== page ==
Not tenable for Government to remain silent on issue
As we have reported earlier, many sources, including our former prime minister, Goh Chok Tong, Government ministers, government-linked websites and the Constitutional Commission, have all recognised President Ong Teng Cheong as Singapore’s first Elected President.
Yet, the current government insist on giving that honour to President Wee Kim Wee based solely on a technicality, a technicality which the Government said was based on advice from the Attorney-General.
The reason for bestowing the honour of being our nation’s first Elected President on the late President Wee is that he had exercised the responsibilities of the elected presidency during his tenure. In particular, during the second half of his second term in office.
This despite the fact that President Wee never contested or took part in an open election for the presidency, unlike President Ong who succeeded him.
By accepting the Attorney-General’s advice on the matter, the Government has now changed Singapore’s political history, a history which until January this year, had cast President Ong as our first Elected President.
This re-direction of Singapore’s history is in spite of the more than one and a half decades since President Ong’s death, whereby no one, including the Government, had raised doubts or questions about President Ong’s rightful place in the annals.
Despite the Constitution Commission itself recognising President Ong as the first Elected President, the Government has ignored calls for it to do the right thing and bestow the honour on President Ong.
Yet, even as we debate this – something which we should not even be doing as the facts are plain – the Istana website continues to affirm President Ong’s status as the nation’s first Elected President.
The Istana declares President SR Nathan, who succeeded President Ong, as Singapore’s “second Elected President”.
If President Nathan is the “second Elected President”, then who is the first? Would that not be the person who preceded him, President Ong?
Presidential candidate in the 2011 election, Tan Cheng Bock, has asked the Government to explain why it had arrived at the decision to designate President Wee as the first Elected President.
The Government’s response?
A curt: There is no need for a response.
Arrogance indeed, even as an entire nation questions the Government’s decision on the matter.
What about releasing the Attorney-General’s advice to the public, as Member of Parliament Sylvia Lim asked for in Parliament in February?
The Government’s response?
A challenge: take it up with the courts, and don’t impugn the integrity of the Prime Minister!
The minister who responded to Ms Lim, Chan Chun Sing, said it is the prerogative of the Prime Minister to decide whether he wants to release the Attorney General’s advice to the public.
But to date, the Prime Minister has been completely silent on this.
All this evasiveness adds to the circulation of speculation and this is entirely regrettable and unnecessary.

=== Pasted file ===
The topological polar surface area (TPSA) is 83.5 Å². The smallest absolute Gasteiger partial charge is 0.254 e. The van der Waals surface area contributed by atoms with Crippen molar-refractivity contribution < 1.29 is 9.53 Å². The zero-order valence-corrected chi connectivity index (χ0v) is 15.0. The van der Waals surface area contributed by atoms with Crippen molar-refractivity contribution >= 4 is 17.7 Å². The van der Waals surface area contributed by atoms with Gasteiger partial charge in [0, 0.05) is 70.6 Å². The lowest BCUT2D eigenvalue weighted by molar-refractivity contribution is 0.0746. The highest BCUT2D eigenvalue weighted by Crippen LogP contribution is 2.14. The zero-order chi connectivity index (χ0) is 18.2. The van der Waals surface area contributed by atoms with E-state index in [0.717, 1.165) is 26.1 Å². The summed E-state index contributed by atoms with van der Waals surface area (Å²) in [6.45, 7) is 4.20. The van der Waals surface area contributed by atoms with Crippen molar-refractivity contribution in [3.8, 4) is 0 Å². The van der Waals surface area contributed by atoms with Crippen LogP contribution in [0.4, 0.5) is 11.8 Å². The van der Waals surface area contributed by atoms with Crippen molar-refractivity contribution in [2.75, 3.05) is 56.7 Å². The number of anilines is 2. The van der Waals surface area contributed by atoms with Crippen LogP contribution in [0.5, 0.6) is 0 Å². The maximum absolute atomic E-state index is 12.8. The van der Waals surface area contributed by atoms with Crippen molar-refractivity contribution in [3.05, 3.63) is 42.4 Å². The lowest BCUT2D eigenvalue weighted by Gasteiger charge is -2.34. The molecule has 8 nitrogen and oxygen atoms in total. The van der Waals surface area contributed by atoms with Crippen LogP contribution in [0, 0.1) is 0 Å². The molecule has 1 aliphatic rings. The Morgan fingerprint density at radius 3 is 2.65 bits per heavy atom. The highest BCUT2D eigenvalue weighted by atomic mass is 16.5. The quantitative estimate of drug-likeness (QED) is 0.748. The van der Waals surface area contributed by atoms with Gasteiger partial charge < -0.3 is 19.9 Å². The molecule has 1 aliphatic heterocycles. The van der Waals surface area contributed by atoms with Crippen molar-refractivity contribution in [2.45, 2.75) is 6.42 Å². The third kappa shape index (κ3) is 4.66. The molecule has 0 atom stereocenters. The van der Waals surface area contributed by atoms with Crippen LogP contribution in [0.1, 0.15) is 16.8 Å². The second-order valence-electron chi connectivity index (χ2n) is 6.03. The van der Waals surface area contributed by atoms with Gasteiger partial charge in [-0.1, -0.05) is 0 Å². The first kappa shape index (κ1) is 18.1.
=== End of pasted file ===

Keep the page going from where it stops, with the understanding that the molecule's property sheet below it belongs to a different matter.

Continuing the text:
Questions remain, and it is not tenable for the Government to insist on being tight-lipped.
For example, at the recent celebration of the 150th anniversary of the Attorney General’s Chambers in Singapore, Prime Minister Lee Hsien Loong said:
“Most recently, AGC helped to translate the Constitution Commission’s recommendations on the Elected Presidency into law, in particular, introducing reserved elections to safeguard minority representation in the Elected Presidency.”
The relevant question here is: the Constitution Commission had stated that the first Elected President is President Ong Teng Cheong. How did this translate to President Wee being the first Elected President instead?
Should not the Government or the Attorney-General explain, in detail?
PM Lee also said, in his speech (emphasis added):
“[It] is important that Government departments and AGC work closely together as partners, jointly taking responsibility for the advice and the decisions, so that the department has the benefit of professional, unbiased legal advice and can confidently do what is necessary, informed by a full understanding of the legal position and its consequences.”
Would it not be the responsible thing to do to release and publish the Attorney-General’s advice which he gave to the Government on the matter of who should be regarded as Singapore’s first Elected President, given that this has important and significant consequences not just for our political and national history (imagine all the documents which would need to be changed to reflect this new decree, for example) but also as a matter of integrity (of all past proclamations) and dignity for the late President Ong who served our nation with distinction for more than 2 decades?
Why choose silence and breed speculations? Why not choose openness and allow light to shine on the matter instead, especially when Singapore’s history is being changed, and changed seemingly on a whim?